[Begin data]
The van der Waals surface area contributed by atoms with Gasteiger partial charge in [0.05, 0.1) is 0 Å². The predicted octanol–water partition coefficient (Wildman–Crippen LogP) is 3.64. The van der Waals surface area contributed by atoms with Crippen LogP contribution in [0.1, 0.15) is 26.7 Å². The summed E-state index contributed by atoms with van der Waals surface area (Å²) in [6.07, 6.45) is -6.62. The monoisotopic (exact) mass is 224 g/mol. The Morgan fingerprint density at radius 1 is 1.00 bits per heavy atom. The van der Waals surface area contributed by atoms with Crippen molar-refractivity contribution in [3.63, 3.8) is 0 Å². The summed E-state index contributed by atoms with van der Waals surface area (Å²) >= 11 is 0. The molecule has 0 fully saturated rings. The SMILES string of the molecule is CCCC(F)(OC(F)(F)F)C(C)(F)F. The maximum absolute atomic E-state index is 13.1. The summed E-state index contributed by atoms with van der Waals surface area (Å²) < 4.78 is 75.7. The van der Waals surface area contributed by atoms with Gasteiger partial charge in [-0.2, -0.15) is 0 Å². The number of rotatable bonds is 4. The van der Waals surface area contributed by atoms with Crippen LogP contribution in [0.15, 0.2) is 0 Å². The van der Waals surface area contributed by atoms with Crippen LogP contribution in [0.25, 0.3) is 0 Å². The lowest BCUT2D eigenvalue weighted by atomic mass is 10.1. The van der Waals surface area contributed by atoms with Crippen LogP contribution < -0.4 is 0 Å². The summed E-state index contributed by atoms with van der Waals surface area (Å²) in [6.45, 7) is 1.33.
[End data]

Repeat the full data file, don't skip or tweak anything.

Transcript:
The van der Waals surface area contributed by atoms with Gasteiger partial charge in [0.05, 0.1) is 0 Å². The predicted octanol–water partition coefficient (Wildman–Crippen LogP) is 3.64. The van der Waals surface area contributed by atoms with Crippen LogP contribution in [0.1, 0.15) is 26.7 Å². The summed E-state index contributed by atoms with van der Waals surface area (Å²) in [6.07, 6.45) is -6.62. The monoisotopic (exact) mass is 224 g/mol. The Morgan fingerprint density at radius 1 is 1.00 bits per heavy atom. The van der Waals surface area contributed by atoms with Crippen molar-refractivity contribution in [3.63, 3.8) is 0 Å². The summed E-state index contributed by atoms with van der Waals surface area (Å²) >= 11 is 0. The molecule has 0 fully saturated rings. The SMILES string of the molecule is CCCC(F)(OC(F)(F)F)C(C)(F)F. The maximum absolute atomic E-state index is 13.1. The summed E-state index contributed by atoms with van der Waals surface area (Å²) < 4.78 is 75.7. The van der Waals surface area contributed by atoms with Gasteiger partial charge in [-0.2, -0.15) is 0 Å². The number of rotatable bonds is 4. The van der Waals surface area contributed by atoms with Crippen LogP contribution in [0.15, 0.2) is 0 Å². The van der Waals surface area contributed by atoms with Crippen LogP contribution in [0.25, 0.3) is 0 Å². The lowest BCUT2D eigenvalue weighted by atomic mass is 10.1. The van der Waals surface area contributed by atoms with Crippen LogP contribution < -0.4 is 0 Å². The summed E-state index contributed by atoms with van der Waals surface area (Å²) in [6.45, 7) is 1.33.